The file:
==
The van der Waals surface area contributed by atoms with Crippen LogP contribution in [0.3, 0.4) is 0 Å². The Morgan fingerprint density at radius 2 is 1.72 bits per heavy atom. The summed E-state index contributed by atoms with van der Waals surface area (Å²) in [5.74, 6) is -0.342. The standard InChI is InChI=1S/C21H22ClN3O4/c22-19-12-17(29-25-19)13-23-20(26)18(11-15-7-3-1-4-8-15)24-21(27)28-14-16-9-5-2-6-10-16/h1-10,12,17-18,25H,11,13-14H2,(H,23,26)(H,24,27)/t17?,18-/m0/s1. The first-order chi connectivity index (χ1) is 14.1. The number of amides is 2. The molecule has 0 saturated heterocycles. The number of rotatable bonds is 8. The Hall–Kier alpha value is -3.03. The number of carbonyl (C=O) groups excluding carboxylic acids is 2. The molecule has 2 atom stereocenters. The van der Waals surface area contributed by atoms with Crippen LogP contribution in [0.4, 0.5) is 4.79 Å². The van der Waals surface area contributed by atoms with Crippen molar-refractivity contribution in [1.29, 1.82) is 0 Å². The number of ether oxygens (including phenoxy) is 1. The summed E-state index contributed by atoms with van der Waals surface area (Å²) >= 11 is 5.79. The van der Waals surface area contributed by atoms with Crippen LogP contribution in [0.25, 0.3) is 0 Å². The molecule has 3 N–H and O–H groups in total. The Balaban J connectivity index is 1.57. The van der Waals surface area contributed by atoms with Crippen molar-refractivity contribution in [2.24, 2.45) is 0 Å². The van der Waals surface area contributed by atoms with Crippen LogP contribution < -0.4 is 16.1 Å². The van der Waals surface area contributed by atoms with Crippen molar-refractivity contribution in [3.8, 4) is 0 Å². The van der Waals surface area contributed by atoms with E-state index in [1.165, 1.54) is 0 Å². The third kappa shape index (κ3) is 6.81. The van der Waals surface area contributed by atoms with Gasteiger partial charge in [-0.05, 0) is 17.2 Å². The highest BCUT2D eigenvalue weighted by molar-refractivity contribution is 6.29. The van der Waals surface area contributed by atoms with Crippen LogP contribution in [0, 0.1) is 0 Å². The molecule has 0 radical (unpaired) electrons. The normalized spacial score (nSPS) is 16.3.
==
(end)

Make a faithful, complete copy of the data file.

The van der Waals surface area contributed by atoms with Crippen LogP contribution in [0.3, 0.4) is 0 Å². The Morgan fingerprint density at radius 2 is 1.72 bits per heavy atom. The summed E-state index contributed by atoms with van der Waals surface area (Å²) in [5.74, 6) is -0.342. The standard InChI is InChI=1S/C21H22ClN3O4/c22-19-12-17(29-25-19)13-23-20(26)18(11-15-7-3-1-4-8-15)24-21(27)28-14-16-9-5-2-6-10-16/h1-10,12,17-18,25H,11,13-14H2,(H,23,26)(H,24,27)/t17?,18-/m0/s1. The first-order chi connectivity index (χ1) is 14.1. The number of amides is 2. The molecule has 0 saturated heterocycles. The number of rotatable bonds is 8. The Hall–Kier alpha value is -3.03. The number of carbonyl (C=O) groups excluding carboxylic acids is 2. The molecule has 2 atom stereocenters. The van der Waals surface area contributed by atoms with Crippen LogP contribution in [0.4, 0.5) is 4.79 Å². The van der Waals surface area contributed by atoms with Crippen molar-refractivity contribution in [1.29, 1.82) is 0 Å². The number of ether oxygens (including phenoxy) is 1. The summed E-state index contributed by atoms with van der Waals surface area (Å²) >= 11 is 5.79. The van der Waals surface area contributed by atoms with Crippen LogP contribution in [0.25, 0.3) is 0 Å². The molecule has 3 N–H and O–H groups in total. The Balaban J connectivity index is 1.57. The van der Waals surface area contributed by atoms with Crippen molar-refractivity contribution in [2.24, 2.45) is 0 Å². The van der Waals surface area contributed by atoms with Crippen LogP contribution < -0.4 is 16.1 Å². The van der Waals surface area contributed by atoms with Crippen molar-refractivity contribution in [3.8, 4) is 0 Å². The van der Waals surface area contributed by atoms with E-state index in [1.165, 1.54) is 0 Å². The third kappa shape index (κ3) is 6.81. The van der Waals surface area contributed by atoms with Gasteiger partial charge in [-0.05, 0) is 17.2 Å². The highest BCUT2D eigenvalue weighted by molar-refractivity contribution is 6.29. The van der Waals surface area contributed by atoms with Crippen LogP contribution in [0, 0.1) is 0 Å². The molecule has 0 radical (unpaired) electrons. The normalized spacial score (nSPS) is 16.3.